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Barbara Kingsolver '77 Wins Library of Virginia Award

October 18, 2010

86892October 18, 2010, Greencastle, Ind. — Barbara Kingsolver, a 1977 graduate of DePauw University, is the recipient of the Library of Virginia's 13th Annual Library of Virginia Literary Award for fiction. Kingsolver was honored for her latest book, The Lacuna, at a gala celebration Saturday night. The Library of Virginia's annual literary awards were first given in 1998 to recognize the best books published the previous year by a Virginia author or, in the case of nonfiction, on a Virginia theme.

The judges of the competition noted that The Lacuna "was the achievement of a literary artist at the peak of her skills." A story in the Richmond Times-Dispatch notes, "Kingsolver's Mexican-American protagonist encounters characters as diverse as the artist Diego Rivera, the exile Leon Trotsky and the members of Sen. Joe McCarthy's communist-hunting committee in places as varied as Mexico, the District of Columbia and the Appalachian Mountains. Kingsolver grew up in rural Kentucky and now lives in Southwest Virginia."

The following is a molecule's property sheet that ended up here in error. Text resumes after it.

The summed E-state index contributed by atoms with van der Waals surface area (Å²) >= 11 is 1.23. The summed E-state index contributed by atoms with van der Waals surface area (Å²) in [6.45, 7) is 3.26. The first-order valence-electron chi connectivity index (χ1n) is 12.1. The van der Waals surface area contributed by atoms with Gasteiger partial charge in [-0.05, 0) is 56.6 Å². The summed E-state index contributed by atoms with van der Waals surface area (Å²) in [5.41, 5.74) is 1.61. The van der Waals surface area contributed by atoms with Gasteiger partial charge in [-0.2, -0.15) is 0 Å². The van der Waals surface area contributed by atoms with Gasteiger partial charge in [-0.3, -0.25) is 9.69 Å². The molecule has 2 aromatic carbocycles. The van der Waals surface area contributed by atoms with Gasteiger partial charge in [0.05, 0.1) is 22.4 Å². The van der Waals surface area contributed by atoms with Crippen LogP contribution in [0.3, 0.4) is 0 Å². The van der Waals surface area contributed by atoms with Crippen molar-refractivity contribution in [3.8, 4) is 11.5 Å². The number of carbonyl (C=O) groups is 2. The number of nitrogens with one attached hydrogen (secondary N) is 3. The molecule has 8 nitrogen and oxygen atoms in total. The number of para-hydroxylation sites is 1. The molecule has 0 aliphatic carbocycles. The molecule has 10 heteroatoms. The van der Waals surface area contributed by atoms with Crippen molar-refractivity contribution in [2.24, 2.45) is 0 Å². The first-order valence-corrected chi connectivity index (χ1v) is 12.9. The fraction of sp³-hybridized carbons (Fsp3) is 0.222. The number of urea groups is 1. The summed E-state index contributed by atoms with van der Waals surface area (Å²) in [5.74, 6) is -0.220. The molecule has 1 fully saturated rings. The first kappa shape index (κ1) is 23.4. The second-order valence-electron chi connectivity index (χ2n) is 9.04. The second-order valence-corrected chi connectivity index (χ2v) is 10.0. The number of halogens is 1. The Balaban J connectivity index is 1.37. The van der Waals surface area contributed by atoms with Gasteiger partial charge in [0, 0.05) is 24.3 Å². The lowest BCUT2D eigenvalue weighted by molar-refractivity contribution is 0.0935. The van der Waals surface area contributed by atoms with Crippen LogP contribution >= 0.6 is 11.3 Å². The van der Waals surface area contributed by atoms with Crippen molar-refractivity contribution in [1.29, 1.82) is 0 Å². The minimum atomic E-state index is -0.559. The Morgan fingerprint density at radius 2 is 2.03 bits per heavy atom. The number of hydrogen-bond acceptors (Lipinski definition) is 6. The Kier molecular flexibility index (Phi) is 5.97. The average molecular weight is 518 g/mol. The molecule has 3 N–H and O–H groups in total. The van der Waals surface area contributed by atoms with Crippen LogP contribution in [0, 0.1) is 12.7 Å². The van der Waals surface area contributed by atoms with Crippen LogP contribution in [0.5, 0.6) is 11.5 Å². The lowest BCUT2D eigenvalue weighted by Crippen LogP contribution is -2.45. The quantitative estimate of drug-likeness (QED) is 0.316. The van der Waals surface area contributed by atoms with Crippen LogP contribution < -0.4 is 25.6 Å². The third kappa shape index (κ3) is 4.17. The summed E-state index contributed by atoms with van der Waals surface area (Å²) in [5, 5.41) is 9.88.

60921Access the complete article at the newspaper's website.

On June 9, Barbara Kingsolver was awarded the Orange Prize, the U.K.'s only annual book award for fiction written by a woman. Her thirteen books of fiction, poetry, and creative nonfiction include The Bean Trees, Animal Dreams and The Poisonwood Bible. Translated into nineteen languages, her work has won a devoted worldwide readership and many other awards, including the National Humanities Medal.

Kingsolver, the Dalai Lama and President Barack Obama are among the contributors to the new book, Moral Ground: Ethical Action for a Planet in Peril.

A recent report by Reuters stated that Kingsolver was to soon begin work on a new novel.  Read more in this article.

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